Now i am trying to build circuit on shunt basis .if anyone here can put suggestion to take care during building circuit will be appreciable.
Forgive me for saying this... I say it because I feel your life is more important that the possibility of insulting you....

If you have to ask this question, you are not qualified to build such a circuit. That kind of voltage, as well as the current behind it, would be instantly lethal should you make a mistake or touch the wrong thing.

Chances are, you would be dead before you even felt the pain, but dead is dead. PLEASE be careful and seek the assistance of a qualified high voltage engineer.

Gentlemen may prefer Blondes, but Real Men prefer Redheads!

krupski

Is it possible to measure current using shunt resistor . Like used in clamp meter .

Its equivalent of string monitor in solar.
A clamp on ammeter does not use a shunt resistor. Another example of why you should NOT DO THIS.
Gentlemen may prefer Blondes, but Real Men prefer Redheads!

krupski

Measuring the drop across a series resistor in the ground leg of a power supply is perfectly do-able but not really advisable unless you have a means of sensing the voltage at the high side of the sense resistor to detect an open condition or all the electronics are TOTALLY isolated from everything AND I DO MEAN EVERYTHING else connected to that node....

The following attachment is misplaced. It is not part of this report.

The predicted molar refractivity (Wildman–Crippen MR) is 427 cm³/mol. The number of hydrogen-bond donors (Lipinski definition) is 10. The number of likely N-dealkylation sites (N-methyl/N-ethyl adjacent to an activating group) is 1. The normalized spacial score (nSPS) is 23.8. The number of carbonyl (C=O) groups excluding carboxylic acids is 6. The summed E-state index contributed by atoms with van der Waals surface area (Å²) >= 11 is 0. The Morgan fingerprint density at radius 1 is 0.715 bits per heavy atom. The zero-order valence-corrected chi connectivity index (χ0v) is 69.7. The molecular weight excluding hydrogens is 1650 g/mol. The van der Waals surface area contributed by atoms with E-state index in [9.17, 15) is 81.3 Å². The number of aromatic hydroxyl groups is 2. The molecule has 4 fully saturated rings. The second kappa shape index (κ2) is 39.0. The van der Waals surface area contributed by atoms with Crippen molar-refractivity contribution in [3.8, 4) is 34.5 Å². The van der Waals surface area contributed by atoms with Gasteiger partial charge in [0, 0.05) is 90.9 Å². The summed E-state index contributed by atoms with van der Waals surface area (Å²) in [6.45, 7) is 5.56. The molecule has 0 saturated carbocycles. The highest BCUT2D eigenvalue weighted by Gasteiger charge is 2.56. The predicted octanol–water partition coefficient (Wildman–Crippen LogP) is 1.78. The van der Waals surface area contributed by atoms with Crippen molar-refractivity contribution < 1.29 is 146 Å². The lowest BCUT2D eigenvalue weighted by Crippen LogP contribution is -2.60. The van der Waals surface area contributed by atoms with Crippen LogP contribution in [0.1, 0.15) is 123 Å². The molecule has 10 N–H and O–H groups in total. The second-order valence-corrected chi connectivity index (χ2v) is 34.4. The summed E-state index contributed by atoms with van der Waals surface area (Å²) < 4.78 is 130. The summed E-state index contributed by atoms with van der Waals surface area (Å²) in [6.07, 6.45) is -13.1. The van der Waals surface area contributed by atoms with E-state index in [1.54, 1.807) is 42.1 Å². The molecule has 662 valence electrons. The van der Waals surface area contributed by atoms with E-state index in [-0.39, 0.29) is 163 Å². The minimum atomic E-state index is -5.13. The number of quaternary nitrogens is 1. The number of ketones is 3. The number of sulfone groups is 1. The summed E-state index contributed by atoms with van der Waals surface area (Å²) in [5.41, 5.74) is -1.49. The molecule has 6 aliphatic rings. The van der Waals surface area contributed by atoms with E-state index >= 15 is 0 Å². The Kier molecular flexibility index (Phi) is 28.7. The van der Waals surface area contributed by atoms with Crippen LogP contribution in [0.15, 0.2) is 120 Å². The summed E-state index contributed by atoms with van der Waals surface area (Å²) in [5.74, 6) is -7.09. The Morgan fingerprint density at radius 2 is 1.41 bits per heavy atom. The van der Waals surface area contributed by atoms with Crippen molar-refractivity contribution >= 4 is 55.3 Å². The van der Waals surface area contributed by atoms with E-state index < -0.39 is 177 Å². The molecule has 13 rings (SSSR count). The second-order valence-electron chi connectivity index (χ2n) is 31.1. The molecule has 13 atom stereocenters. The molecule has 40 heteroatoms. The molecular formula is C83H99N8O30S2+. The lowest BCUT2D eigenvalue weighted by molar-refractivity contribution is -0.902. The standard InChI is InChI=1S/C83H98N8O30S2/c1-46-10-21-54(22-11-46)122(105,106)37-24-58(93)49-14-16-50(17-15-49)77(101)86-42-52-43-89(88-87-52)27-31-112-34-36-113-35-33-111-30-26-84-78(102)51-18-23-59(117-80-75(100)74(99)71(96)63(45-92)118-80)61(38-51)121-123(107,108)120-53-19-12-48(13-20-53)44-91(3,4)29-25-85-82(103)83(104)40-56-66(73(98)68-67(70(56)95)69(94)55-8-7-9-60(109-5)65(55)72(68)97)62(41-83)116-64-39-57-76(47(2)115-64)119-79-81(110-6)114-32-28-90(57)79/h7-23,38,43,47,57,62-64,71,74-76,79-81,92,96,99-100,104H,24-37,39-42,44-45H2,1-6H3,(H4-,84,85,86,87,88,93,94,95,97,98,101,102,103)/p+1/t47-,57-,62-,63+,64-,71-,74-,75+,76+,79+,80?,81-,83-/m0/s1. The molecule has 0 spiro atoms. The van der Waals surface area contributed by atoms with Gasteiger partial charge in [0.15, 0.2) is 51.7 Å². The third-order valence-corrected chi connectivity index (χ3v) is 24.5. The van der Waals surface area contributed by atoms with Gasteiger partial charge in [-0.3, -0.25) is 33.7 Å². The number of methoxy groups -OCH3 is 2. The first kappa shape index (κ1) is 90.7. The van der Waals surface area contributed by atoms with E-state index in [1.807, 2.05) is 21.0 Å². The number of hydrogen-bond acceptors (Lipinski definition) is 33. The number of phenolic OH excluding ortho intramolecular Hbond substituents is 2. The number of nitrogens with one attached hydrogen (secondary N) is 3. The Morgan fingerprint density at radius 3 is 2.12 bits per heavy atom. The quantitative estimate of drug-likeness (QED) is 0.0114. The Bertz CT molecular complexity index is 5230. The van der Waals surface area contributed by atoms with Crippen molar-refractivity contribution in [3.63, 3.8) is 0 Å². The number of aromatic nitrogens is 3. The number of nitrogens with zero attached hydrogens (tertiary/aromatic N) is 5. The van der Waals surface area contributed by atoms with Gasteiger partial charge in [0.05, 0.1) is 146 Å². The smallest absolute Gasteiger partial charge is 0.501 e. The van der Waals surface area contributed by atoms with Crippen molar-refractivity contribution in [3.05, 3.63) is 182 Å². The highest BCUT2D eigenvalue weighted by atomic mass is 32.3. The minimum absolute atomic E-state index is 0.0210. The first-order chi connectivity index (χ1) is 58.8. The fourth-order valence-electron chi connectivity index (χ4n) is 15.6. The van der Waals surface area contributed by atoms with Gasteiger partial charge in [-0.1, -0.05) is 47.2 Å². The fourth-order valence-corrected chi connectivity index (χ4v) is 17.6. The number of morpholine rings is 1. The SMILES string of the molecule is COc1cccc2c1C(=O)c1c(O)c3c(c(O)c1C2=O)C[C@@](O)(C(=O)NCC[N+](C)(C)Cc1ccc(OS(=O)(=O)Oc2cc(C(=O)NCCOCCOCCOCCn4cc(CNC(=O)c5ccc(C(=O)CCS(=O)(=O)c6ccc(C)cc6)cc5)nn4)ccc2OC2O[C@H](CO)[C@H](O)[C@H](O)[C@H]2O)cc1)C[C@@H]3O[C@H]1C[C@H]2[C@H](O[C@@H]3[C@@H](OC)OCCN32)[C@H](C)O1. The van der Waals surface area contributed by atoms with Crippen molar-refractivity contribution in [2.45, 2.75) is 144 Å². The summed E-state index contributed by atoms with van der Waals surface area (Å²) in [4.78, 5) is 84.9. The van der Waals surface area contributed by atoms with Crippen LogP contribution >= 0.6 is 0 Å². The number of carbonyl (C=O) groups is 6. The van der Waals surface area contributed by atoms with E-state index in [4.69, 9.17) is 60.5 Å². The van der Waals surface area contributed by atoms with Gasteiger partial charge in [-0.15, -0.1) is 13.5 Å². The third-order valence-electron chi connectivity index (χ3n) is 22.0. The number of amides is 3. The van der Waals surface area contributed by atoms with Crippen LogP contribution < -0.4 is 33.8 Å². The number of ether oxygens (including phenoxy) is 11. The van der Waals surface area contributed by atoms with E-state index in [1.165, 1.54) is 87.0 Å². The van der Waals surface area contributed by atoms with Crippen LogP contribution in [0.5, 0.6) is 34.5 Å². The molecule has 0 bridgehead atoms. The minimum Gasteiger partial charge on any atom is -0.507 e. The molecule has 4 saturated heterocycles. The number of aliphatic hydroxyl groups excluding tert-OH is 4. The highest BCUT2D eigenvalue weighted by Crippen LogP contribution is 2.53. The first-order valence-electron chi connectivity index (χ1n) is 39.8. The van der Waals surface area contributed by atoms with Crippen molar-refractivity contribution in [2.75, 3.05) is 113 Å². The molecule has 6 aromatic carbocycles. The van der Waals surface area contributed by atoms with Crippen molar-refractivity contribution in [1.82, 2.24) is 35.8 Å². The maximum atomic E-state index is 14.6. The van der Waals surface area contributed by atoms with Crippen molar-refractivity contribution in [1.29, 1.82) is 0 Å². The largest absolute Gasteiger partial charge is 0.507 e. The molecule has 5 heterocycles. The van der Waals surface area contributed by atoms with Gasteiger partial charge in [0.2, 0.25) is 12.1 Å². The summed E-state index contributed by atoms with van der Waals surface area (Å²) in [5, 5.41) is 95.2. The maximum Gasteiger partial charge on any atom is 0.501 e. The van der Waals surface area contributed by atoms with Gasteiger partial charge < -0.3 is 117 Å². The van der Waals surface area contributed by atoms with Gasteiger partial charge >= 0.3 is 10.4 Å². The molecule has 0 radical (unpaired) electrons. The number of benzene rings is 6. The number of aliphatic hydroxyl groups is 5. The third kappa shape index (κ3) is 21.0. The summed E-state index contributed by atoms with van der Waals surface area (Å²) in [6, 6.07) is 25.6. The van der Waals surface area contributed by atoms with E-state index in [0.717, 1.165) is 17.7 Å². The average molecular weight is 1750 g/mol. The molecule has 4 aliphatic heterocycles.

IMO a lot of extra crap to emulate the inherent isolation provided by a hall effect device.... Safety is NEVER, NEVER a place to try to save a dollar or "Simplify" a design.
You have been advised of how to do the task 'correctly' the obvious way, Twice...
What is the underlying issue that keeps you asking about how to do something inherently VERY Dangerous.
Were your engineering skills at the same level as your 'apparent' coding skills you would know this and not ask a useless question.
1A @ 1KV is 1 KW... this is a NON TRIVIAL current and voltage and 'accidents or parts/construction failures are generally LETHAL to both the equipment and the operator.

Doc
I think MarkT said it most accurately: "BTW high current at 1000V will kill, no second chances".


Gentlemen may prefer Blondes, but Real Men prefer Redheads!